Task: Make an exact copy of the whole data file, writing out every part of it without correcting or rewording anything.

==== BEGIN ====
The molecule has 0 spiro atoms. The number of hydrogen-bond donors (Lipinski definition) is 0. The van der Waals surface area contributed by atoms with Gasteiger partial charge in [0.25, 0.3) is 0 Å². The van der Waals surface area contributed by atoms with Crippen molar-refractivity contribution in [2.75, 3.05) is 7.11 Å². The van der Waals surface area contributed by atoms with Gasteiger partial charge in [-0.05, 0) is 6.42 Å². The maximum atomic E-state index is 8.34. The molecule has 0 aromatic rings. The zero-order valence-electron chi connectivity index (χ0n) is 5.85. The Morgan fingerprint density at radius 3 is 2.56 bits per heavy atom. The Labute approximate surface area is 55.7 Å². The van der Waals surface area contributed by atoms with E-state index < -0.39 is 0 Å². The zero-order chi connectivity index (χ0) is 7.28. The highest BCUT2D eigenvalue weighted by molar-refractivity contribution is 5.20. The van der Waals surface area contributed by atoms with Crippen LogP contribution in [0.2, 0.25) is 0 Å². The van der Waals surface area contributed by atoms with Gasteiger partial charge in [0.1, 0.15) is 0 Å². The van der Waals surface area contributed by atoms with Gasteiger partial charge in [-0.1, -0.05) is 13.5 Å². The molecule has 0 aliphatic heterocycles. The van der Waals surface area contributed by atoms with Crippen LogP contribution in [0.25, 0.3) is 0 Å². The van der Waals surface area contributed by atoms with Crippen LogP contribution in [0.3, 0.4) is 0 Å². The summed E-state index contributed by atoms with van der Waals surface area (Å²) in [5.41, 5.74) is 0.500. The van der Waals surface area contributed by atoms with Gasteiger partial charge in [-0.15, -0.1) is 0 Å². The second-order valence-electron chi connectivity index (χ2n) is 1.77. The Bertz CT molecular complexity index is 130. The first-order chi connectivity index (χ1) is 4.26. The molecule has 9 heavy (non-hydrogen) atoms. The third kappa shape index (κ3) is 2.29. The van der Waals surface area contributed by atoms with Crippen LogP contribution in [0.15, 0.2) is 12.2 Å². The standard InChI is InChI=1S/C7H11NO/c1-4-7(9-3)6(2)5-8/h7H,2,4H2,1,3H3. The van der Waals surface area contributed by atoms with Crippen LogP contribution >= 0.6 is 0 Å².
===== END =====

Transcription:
The molecule has 0 spiro atoms. The number of hydrogen-bond donors (Lipinski definition) is 0. The van der Waals surface area contributed by atoms with Gasteiger partial charge in [0.25, 0.3) is 0 Å². The van der Waals surface area contributed by atoms with Crippen molar-refractivity contribution in [2.75, 3.05) is 7.11 Å². The van der Waals surface area contributed by atoms with Gasteiger partial charge in [-0.05, 0) is 6.42 Å². The maximum atomic E-state index is 8.34. The molecule has 0 aromatic rings. The zero-order valence-electron chi connectivity index (χ0n) is 5.85. The Morgan fingerprint density at radius 3 is 2.56 bits per heavy atom. The Labute approximate surface area is 55.7 Å². The van der Waals surface area contributed by atoms with E-state index < -0.39 is 0 Å². The zero-order chi connectivity index (χ0) is 7.28. The highest BCUT2D eigenvalue weighted by molar-refractivity contribution is 5.20. The van der Waals surface area contributed by atoms with Crippen LogP contribution in [0.2, 0.25) is 0 Å². The van der Waals surface area contributed by atoms with Gasteiger partial charge in [0.1, 0.15) is 0 Å². The van der Waals surface area contributed by atoms with Gasteiger partial charge in [-0.1, -0.05) is 13.5 Å². The molecule has 0 aliphatic heterocycles. The van der Waals surface area contributed by atoms with Crippen LogP contribution in [0.25, 0.3) is 0 Å². The van der Waals surface area contributed by atoms with Crippen LogP contribution in [0.3, 0.4) is 0 Å². The summed E-state index contributed by atoms with van der Waals surface area (Å²) in [5.41, 5.74) is 0.500. The van der Waals surface area contributed by atoms with Gasteiger partial charge in [-0.15, -0.1) is 0 Å². The second-order valence-electron chi connectivity index (χ2n) is 1.77. The Bertz CT molecular complexity index is 130. The first-order chi connectivity index (χ1) is 4.26. The molecule has 9 heavy (non-hydrogen) atoms. The third kappa shape index (κ3) is 2.29. The van der Waals surface area contributed by atoms with Crippen LogP contribution in [0.15, 0.2) is 12.2 Å². The standard InChI is InChI=1S/C7H11NO/c1-4-7(9-3)6(2)5-8/h7H,2,4H2,1,3H3. The van der Waals surface area contributed by atoms with Crippen LogP contribution >= 0.6 is 0 Å².